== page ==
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I'm trying to do a pg_restore on some SQL files. Here's the command I used when I dumped from the other database:

pg_dump -f /home/mctools/public_html/cp/upload/manufacturers.sql \
        -Fc -i -v -O -x -t manufacturers \
        -h localhost -p 5432 -U aztools_tools aztools_dbuser

And here is the restore command:

pg_restore -d mctools_dbuser -Fc -c -i -O -x  \
           -h localhost -p 5432 -U mctools_user \ 
           /home/mctools/public_html/cp/upload/manufacturers.sql

Here is the error I get:

pg_restore: [archiver (db)] Error while PROCESSING TOC:
pg_restore: [archiver (db)] Error from TOC entry 2165; 2606 27769168
                            CONSTRAINT manufacturers_pk aztools_tools
pg_restore: [archiver (db)] could not execute query: ERROR:  cannot drop constraint
                            manufacturers_pk on table manufacturers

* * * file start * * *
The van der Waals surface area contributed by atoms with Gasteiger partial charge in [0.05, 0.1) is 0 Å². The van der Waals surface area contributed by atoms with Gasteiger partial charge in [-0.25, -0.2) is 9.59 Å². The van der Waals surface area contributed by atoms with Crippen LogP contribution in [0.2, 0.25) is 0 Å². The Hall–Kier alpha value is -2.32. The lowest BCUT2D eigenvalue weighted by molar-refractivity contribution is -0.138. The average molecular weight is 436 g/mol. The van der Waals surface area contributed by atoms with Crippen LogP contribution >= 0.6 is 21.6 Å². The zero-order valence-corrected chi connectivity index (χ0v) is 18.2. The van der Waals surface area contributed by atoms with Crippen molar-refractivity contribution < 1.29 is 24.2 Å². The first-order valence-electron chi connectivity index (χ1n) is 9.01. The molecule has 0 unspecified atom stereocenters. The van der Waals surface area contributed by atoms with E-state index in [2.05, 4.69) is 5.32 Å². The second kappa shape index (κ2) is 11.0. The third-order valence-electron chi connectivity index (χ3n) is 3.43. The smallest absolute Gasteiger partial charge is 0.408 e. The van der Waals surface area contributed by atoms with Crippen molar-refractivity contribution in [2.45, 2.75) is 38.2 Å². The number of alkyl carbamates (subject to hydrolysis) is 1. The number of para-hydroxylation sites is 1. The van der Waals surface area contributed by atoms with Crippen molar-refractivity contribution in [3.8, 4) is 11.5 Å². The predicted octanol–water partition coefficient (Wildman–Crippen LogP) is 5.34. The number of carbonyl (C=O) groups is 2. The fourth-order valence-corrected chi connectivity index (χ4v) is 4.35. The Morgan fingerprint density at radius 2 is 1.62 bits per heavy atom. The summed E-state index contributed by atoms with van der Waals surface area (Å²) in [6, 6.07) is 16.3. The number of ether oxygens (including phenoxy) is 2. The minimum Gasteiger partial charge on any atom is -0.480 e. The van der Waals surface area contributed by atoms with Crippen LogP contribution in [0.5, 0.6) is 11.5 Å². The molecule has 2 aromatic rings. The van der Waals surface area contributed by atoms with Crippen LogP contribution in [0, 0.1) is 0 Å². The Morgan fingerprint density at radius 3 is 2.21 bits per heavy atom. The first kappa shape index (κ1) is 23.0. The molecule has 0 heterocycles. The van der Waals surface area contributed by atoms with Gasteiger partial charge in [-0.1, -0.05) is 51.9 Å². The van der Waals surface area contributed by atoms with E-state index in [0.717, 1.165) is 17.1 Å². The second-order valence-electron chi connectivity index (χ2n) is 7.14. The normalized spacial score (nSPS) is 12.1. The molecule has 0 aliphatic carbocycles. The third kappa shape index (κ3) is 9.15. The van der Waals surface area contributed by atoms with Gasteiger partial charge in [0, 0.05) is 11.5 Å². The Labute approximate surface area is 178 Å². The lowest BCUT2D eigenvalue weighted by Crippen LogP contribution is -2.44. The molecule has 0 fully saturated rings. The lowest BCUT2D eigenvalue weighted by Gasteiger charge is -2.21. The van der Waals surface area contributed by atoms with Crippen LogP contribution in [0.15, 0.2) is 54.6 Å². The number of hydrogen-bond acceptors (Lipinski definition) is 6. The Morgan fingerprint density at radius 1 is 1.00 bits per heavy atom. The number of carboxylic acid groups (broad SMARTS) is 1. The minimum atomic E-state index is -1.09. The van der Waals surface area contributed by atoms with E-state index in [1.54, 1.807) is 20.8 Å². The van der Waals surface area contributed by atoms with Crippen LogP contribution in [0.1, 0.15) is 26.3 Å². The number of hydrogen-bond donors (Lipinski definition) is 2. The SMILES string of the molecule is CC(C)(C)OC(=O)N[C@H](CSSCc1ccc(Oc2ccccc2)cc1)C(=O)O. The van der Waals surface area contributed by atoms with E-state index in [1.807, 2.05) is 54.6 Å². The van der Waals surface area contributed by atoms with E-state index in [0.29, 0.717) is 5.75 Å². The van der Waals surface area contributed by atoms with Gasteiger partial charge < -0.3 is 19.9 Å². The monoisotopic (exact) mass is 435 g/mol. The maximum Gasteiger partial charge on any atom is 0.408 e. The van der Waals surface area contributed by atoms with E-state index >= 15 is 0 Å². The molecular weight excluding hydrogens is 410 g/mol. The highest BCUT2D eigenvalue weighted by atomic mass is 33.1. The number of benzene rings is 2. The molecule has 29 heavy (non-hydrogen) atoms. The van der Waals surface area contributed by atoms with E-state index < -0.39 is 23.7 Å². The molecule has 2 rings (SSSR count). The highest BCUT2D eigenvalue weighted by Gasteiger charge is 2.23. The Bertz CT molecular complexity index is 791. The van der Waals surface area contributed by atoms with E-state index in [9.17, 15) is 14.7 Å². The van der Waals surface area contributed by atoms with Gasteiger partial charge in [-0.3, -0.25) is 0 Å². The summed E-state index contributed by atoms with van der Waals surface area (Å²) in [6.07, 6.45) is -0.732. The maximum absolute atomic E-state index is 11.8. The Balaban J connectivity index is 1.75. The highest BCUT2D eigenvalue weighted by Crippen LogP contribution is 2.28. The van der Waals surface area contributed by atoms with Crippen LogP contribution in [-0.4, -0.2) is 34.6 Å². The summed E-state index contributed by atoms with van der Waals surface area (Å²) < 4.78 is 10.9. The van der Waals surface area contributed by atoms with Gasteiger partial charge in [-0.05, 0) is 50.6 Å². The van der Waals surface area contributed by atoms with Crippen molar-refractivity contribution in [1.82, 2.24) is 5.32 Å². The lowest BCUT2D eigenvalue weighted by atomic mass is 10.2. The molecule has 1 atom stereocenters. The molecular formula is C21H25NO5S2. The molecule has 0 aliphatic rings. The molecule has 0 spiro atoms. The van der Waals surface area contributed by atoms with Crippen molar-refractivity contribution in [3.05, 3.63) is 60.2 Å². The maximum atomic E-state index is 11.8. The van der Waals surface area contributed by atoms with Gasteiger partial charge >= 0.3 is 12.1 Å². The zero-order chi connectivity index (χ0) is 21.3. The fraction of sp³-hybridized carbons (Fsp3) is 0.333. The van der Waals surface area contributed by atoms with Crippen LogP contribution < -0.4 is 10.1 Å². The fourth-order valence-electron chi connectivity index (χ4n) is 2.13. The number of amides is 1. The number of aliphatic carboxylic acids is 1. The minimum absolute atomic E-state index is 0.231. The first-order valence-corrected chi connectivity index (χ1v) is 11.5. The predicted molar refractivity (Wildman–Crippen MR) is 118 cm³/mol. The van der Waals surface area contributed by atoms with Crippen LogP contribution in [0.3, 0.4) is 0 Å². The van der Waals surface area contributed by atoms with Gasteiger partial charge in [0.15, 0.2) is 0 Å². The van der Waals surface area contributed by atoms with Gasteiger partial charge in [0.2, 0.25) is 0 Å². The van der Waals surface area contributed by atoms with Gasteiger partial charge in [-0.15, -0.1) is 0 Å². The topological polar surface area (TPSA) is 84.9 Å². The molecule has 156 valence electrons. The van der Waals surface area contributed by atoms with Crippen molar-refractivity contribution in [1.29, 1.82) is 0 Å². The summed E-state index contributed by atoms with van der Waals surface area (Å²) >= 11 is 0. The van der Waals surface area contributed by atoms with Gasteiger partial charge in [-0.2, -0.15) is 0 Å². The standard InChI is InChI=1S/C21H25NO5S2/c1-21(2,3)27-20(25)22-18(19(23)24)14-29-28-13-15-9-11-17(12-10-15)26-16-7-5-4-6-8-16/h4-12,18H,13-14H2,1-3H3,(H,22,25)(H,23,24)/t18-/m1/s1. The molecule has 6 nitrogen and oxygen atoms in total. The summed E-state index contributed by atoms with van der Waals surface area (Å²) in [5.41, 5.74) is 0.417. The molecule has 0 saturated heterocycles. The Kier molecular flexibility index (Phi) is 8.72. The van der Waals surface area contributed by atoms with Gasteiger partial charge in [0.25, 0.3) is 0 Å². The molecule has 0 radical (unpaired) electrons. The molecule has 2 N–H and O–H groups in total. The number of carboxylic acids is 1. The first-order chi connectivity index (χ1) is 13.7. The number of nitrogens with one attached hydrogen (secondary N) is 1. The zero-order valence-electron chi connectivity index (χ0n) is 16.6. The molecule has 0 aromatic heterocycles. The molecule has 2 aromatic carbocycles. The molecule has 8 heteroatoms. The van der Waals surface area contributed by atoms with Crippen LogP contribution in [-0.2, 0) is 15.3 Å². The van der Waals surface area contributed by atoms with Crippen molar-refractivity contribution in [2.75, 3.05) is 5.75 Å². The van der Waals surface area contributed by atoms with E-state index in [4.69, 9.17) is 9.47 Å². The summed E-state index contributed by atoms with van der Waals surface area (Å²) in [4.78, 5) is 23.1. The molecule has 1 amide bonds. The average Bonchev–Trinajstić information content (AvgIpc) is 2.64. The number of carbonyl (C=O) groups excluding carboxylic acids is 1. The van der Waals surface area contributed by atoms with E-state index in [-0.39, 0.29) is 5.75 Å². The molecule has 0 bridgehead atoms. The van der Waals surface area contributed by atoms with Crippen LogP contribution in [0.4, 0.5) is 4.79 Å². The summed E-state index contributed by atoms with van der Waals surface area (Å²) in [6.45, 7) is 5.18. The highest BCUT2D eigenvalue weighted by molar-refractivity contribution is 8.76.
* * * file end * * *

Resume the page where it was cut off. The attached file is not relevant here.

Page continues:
because other objects depend on it
DETAIL:  constraint products_fk01 on table products depends on index manufacturers_pk
HINT:  Use DROP ... CASCADE to drop the dependent objects too.
Command was: ALTER TABLE ONLY public.manufacturers DROP CONSTRAINT manufacturers_pk;

What do I need to do to fix this?

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I tried to reproduce your problem with no success. The first thing I would check is the output auf pg_dump by dumping plain SQL instead of using the PostgreSQL custom format. If it looks fine, try to restore dumped database objects with psql -f plain_dump.sql. –  Oliver F. Nov 29 '12 at 7:01
    
Do you really need the -c option in pg_restore? Exactly that's why pg_restore tries to drop the objects you dumped. –  dezso Nov 29 '12 at 10:15
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migrated from stackoverflow.com Nov 29 '12 at 5:19

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1 Answer

The -c option of pg_restore does this:

Clean (drop) database objects before recreating them.

As you seem to only migrate a single table from here to there, you can safely omit -c from your command line. If you only need the data, you should tell it to pg_dump instead, by using the -a option. If your table structure is different as well, then you should prepare an ALTER TABLE statement manually to reflect those changes in the target database. (You could as well use a few tools for the latter, but for only one table the manual solution is usually much faster.)

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